Kat Turner


From private chef to a mega movie star to health coach turned restaurateur, Kat Turner's living her 9 lives to the fullest. A close friend of Kerrilynn's, Kat was introduced to the rest of the CAP family when we decided to open our new LA workspace right next door to her bright and bustling coffee shop and eatery, Highly Likely Cafe. Kat consistently delivers a highly nutritious and likely satisfying lunch, always with a healthy dose of humor on the side. We highly like it.

Tell us about your venture into the world of food and beverage. Where did it all begin?

I grew up in a well fed household in Northeastern Wisconsin; for many years my parents had a verdant vegetable garden and summer weekends were punctuated with a stop at the local farmers market.

My mother, Sheila, had a laundry list of delicious recipes that she could seemingly produce at any given moment. And for those that took more thought there was an enviable library of cookbooks. My father had a handful of dishes that were not necessarily perfect, but perfectly him… I’m quite sure that Scotty’s Spaghetti Sauce will continue to be a thing of legend well into my nieces and nephew’s late years.


You're a certified holistic health coach. Has food and wellbeing always been inextricably linked or was there an experience that led you towards a holistic way of thinking about food?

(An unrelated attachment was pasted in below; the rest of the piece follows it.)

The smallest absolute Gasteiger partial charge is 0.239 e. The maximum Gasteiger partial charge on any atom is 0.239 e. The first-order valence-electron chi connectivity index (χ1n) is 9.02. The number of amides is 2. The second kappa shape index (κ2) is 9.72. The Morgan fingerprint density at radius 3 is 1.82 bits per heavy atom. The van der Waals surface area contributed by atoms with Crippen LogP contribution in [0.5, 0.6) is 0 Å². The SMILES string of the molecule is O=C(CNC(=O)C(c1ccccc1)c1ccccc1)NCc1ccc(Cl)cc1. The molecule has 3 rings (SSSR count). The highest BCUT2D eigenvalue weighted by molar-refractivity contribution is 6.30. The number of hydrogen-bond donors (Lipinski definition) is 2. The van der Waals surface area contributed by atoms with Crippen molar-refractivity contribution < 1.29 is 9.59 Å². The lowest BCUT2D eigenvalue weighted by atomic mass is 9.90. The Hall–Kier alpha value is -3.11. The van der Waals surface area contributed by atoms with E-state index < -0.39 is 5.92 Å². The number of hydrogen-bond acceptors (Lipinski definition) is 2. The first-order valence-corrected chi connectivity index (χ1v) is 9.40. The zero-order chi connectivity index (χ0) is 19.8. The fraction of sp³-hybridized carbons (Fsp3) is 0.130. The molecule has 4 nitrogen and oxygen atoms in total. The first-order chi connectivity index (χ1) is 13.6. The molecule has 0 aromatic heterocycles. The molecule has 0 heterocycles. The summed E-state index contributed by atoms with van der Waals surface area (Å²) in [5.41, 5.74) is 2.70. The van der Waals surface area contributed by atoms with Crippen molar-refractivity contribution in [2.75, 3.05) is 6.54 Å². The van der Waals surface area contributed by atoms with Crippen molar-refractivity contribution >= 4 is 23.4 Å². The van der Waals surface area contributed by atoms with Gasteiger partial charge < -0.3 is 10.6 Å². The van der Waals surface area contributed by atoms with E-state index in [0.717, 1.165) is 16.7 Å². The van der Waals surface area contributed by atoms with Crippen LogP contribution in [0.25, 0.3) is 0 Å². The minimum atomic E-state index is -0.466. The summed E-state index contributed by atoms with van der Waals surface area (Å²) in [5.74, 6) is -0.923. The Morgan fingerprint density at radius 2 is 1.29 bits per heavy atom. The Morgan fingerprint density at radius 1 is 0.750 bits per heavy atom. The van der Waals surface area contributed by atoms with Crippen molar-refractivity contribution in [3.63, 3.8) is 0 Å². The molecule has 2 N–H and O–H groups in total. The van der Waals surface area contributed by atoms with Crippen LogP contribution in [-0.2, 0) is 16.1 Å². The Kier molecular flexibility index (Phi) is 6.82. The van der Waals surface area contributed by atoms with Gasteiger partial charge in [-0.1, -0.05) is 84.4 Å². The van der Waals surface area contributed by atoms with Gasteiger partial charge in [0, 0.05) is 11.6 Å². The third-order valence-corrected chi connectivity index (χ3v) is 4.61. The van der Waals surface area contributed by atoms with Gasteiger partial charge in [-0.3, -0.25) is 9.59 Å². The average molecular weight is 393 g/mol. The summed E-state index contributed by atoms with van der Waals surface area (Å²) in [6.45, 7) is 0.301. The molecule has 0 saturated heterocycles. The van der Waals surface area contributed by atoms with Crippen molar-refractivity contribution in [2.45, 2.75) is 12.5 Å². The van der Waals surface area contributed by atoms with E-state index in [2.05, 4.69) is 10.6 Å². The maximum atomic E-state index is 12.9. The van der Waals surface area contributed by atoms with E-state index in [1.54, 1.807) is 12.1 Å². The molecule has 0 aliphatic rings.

I spent about 4 years as a vegan, hosting elaborate dinner parties, and eventually working at a friend’s vegan restaurant, Flore in Los Angeles. This led me to study at the Natural Gourmet Institute in NYC, a predominantly vegetarian school, where I started to really question how the food I ate made me feel, where it came from and what was appropriate for my body and the bodies of my soon to be clients. This was when I realized that the vegan lifestyle I was living wasn’t supporting me in the best way and I slowly transitioned back to an omnivorous diet, armed with new tools to make informed choices.

From there I took it a step further and attended the Institute for Integrative Nutrition, which added on layers of health and wellness education that truly allow me to compose a holistic portrait and pinpoint zones of imbalance in everything from diet, to home, to the workplace.


You’ve transitioned from the life of an a-list private chef and health food advisor to the chef and partner of a busy restaurant. How has your relationship with food changed? Are those two worlds so far apart?

Hah, well I have a deep fryer now… so that would be the main difference. Seriously though, my vision at Highly Likely isn’t to force feed “health food” to people, or push any sort of diet agenda, it’s to make fresh food that is representative of my style while offering something for everyone, be it a friend who’s a gluten-intolerant vegan (Kerrilynn I’m looking at you) or the guy who comes in every morning for a fried fish sandwich. So I wouldn’t say the worlds are so far apart, more coexisting comfortably under the same roof.